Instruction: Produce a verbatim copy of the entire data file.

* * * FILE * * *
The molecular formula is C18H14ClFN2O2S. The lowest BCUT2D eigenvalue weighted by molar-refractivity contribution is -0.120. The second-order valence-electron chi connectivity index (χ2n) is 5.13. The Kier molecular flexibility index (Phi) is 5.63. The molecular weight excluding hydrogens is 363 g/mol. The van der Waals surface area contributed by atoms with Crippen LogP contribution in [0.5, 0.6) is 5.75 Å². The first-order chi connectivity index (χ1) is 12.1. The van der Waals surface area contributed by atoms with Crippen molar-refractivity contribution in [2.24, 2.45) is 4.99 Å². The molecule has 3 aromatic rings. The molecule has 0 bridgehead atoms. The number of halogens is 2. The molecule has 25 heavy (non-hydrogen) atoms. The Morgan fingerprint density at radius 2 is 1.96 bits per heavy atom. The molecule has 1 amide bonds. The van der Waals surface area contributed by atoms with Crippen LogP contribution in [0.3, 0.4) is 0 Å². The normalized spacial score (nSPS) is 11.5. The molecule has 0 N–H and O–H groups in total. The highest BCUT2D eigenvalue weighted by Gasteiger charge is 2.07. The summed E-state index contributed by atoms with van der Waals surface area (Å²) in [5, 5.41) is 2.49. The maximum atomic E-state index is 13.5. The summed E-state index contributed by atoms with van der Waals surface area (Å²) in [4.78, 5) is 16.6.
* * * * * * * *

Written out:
The molecular formula is C18H14ClFN2O2S. The lowest BCUT2D eigenvalue weighted by molar-refractivity contribution is -0.120. The second-order valence-electron chi connectivity index (χ2n) is 5.13. The Kier molecular flexibility index (Phi) is 5.63. The molecular weight excluding hydrogens is 363 g/mol. The van der Waals surface area contributed by atoms with Crippen LogP contribution in [0.5, 0.6) is 5.75 Å². The first-order chi connectivity index (χ1) is 12.1. The van der Waals surface area contributed by atoms with Crippen molar-refractivity contribution in [2.24, 2.45) is 4.99 Å². The molecule has 3 aromatic rings. The molecule has 0 bridgehead atoms. The number of halogens is 2. The molecule has 25 heavy (non-hydrogen) atoms. The Morgan fingerprint density at radius 2 is 1.96 bits per heavy atom. The molecule has 1 amide bonds. The van der Waals surface area contributed by atoms with Crippen LogP contribution in [0.3, 0.4) is 0 Å². The normalized spacial score (nSPS) is 11.5. The molecule has 0 N–H and O–H groups in total. The highest BCUT2D eigenvalue weighted by Gasteiger charge is 2.07. The summed E-state index contributed by atoms with van der Waals surface area (Å²) in [5, 5.41) is 2.49. The maximum atomic E-state index is 13.5. The summed E-state index contributed by atoms with van der Waals surface area (Å²) in [4.78, 5) is 16.6.